The custody broker will then threaten to "buy in" your stock. These are the two most dangerous words in the lexicon of the short-seller. That means the broker will simply go into the open market and buy your stock back wherever he wants.
So, you are short National Gift. You have a borrow. The stock is at 15. It rallies to 23. You get a call from the custody broker saying that he can't find any stock anywhere and that he needs you to deliver stock to keep your short.
You then say, "Not fair, I got a locate. I already used the stock you lent me."
Stock loan says, "Sorry, the situation has changed. If more stock doesn't come in for sale from natural long-sellers, we are going to have to buy you in."
One tactic that the shorts then do is to offer even more stock, even though it is short, particularly before the opening, to "make the stock look heavy." That's the actual term for this travesty. Short-sellers need to beleaguer longs into selling. It's a common tactic and one that usually works.
Long-sellers materialize and the delivery gets completed. That's short-selling tactics at its nastiest but, some would say, at its best.
But if it doesn't bring out sellers, then the "buy-in" process starts.
Here is another great mystery of Wall Street. What happens in a buy-in is that the stock loan department executes an order
in your behalf
to buy the stock back. You don't even know it! You find out the next day that you bought stock that is then used to complete somebody else's sale.
It is done, sometimes at market prices, sometimes above market prices, usually in the last hours of the day when it is clear that no new stock has come in. It is devastating to the short and moves the stock up smartly.
I know that this whole process seems unfair to the short-sellers, but nobody ever said that long-sellers and short-sellers were created equal. The reason why my firm does very little shorting is because the mechanics are so hard. This buy-in process tends to stack the deck against the short-seller.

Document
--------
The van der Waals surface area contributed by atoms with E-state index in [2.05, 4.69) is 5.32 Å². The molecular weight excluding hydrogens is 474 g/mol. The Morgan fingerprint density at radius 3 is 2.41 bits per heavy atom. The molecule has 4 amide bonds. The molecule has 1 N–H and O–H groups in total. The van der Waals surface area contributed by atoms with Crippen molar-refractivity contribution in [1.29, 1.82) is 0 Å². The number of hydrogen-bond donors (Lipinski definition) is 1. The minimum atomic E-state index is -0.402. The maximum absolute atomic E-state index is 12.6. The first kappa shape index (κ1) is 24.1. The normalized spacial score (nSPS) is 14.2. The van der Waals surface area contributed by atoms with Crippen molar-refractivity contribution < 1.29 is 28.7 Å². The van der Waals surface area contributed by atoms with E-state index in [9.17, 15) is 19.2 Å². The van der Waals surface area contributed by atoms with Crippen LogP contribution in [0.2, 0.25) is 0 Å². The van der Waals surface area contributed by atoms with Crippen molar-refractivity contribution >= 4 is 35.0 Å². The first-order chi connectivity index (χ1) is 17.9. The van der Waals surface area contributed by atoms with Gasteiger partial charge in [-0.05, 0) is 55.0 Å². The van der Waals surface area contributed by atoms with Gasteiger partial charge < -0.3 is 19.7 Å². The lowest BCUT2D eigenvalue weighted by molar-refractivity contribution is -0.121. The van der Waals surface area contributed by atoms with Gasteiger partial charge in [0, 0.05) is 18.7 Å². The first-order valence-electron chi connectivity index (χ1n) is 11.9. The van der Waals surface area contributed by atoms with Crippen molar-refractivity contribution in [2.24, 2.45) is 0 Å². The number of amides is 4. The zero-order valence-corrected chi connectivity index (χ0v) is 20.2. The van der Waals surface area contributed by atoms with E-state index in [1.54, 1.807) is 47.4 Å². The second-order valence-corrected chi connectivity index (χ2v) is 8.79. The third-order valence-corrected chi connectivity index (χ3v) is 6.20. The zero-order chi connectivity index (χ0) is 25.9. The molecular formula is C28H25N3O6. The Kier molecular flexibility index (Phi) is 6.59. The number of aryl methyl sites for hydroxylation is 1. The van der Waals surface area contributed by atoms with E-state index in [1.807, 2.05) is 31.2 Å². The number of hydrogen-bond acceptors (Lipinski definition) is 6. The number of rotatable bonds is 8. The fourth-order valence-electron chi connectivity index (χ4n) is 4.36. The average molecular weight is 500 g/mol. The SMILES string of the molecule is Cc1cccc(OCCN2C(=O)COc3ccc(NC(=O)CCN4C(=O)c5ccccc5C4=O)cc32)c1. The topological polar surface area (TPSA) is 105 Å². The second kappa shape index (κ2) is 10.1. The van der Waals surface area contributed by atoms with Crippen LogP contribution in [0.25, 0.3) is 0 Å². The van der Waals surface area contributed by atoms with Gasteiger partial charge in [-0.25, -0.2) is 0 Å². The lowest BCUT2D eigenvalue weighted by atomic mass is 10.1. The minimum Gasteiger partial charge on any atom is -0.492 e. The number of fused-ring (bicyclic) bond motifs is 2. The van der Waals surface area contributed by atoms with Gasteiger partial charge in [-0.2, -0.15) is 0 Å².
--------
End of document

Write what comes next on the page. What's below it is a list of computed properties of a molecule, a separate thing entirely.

It can be very frightening to study your run the next morning and see that you bought National Gift without your knowledge. But that's the way of the world.
That's why I keep stressing that you need to know how much of a stock's float is short before you short aggressively.
If I know that National Gift is heavily shorted, I am careful not to jump in and complicate the situation. Even if I believe the stock is headed lower, I could be wrong precisely because a stock is hard to borrow.
So if you are going to get in this game, know the rules, and know that the rules change when a stock gets "tight," or hard to borrow, tipping the balance in favor of the longs against the shorts.
It happens every day.
James J. Cramer is manager of a hedge fund and co-founder of TheStreet.com. At time of publication, his fund had no positions in any stocks mentioned. His fund often buys and sells securities that are the subject of his columns, both before and after the columns are published, and the positions that his fund takes may change at any time. Under no circumstances does the information in this column represent a recommendation to buy or sell stocks. Cramer's writings provide insights into the dynamics of money management and are not a solicitation for transactions. While he cannot provide investment advice or recommendations, he invites you to comment on his column at